’s mix of tradition, world class attractions and engaging bar scene make it a great option for an affordable city break.
LISBON SIGHTS AND ATTRACTIONS
Parque das Nações, built for Expo 98, is modern Lisbon’s showpiece. The casino, a science exhibition and huge shopping mall are amongst the shiny goodies on offer, but the highlights are really the enormous Oceanário aquarium (Doca dos Olivais, 891 7002) and the views of the 17.2km-long Vasco Da Gama Bridge. The Mosteiro dos Jerónimos (Praça do Império, 362 00 34) in Belém pulls in the tour buses, but the enormous monastery’s Manueline architecture is genuinely impressive. The real Lisbon icons, though, are the elevadores – three funiculars and one Eiffel Tower-esque lift that connect downtown with the hilly districts as part of the public transport network.
Cultural attractions in Lisbon
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BOOK YOUR OWN ADVENTUREThe following sites are usually my first port of call when booking a trip - so I recommend them as somewhere to start when booking your own holiday.
HOTELS: Hotels.com (£) or Agoda (£)
FLIGHTS: Skyscanner (£) Kayak or Roundtheworldflights.com
CAR HIRE: Car Rentals (£)
GUIDE BOOKS: Amazon (£)
TOURS AND ACTIVITIES: Viator (£)
Belém is the main exhibition hub, with individual museums given over to topics such as electricity, coaches and maritime history. Best of the bunch is the Museu Colecção Berardo (Praça do Império, 361 2400). It hosts staggeringly good modern art from the likes of Gilbert and George, Andy Warhol and Jackson Pollock. Two uniquely Portuguese forms of culture also have their own museums. Fado music is covered in the Museu do Fado (1 Largo do Chafariz de Dentro, 882 3470) in Alfama , while the ubiquitous azulejos – blue-painted tiles – can be explored in East Lisbon at the Museu Nacional do Azulejo (4 Rua da Madre de Deus, 810 0340).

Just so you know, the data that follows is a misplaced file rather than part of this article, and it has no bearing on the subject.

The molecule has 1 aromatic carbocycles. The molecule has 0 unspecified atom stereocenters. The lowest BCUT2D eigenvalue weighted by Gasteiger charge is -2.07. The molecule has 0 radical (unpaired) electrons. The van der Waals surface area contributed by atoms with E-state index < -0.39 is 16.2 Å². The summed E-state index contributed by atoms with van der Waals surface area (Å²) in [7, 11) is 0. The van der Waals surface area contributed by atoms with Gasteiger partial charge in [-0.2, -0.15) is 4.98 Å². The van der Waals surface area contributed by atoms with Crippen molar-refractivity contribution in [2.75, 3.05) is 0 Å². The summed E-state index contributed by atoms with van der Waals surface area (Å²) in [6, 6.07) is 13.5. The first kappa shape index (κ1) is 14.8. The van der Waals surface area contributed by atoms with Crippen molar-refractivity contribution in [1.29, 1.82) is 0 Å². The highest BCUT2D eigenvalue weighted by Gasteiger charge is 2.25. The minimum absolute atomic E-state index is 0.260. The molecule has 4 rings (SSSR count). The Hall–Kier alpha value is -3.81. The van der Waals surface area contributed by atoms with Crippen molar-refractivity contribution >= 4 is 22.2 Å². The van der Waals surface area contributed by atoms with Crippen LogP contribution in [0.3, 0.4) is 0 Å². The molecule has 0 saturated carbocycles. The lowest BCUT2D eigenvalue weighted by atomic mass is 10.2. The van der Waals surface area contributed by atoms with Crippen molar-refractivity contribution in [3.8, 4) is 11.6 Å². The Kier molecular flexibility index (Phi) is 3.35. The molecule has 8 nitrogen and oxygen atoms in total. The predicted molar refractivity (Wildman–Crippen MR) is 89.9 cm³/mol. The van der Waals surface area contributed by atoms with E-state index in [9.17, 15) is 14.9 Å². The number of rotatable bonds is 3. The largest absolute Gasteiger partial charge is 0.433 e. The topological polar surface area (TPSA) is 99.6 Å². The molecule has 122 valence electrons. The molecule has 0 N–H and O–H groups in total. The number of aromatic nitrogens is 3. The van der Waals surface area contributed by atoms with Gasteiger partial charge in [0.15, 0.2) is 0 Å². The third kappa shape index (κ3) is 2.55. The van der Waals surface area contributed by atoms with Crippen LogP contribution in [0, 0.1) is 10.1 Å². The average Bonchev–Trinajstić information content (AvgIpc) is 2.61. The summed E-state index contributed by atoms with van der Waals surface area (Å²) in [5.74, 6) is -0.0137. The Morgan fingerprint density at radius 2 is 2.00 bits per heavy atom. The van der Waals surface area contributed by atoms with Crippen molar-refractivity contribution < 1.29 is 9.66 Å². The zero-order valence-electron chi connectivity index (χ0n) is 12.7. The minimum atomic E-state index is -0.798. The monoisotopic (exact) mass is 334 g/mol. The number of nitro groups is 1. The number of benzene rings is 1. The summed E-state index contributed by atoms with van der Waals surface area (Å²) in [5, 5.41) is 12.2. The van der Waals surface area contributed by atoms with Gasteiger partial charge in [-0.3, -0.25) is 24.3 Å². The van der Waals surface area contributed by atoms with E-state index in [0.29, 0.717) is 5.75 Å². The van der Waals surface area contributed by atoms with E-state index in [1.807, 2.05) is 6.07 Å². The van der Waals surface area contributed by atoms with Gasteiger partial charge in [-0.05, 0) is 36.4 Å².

Parque das Nações has a series of parks and gardens and the walking routes are interspersed with some bizarre public artworks and even a selection of odd musical instruments to play. For something less green but far more atmospheric, try a meandering stroll through the Castelo and – in particular – Alfama districts. It’s all cobbled streets, secret courtyards and old ladies hanging out washing. For guided walks, Lisbon Walker (886 1840) offers a number of interesting themed strolls such as ‘City of Spies’ and ‘Lisbon Legends and Mysteries’ for €15 per person.
For personalised overviews of the city, MouriscasTours (963 857 776*) is excellent. The guides are extremely knowledgeable, and only one booking is taken per tour – therefore you get to concentrate on what your group is interested in rather than compromise for the herd. Four hour tours start at €200 for four people. If the walking’s too much, then Lisbon Segway Tours (425 4982) offers outings on Segways with audio guide commentary for €60. Also, the somewhat hypocritically-named We Hate Tourism Tours (911 501 720*) offers a nightlife jeep tour stopping off at a number of Lisbon’s quirkiest bars for €30.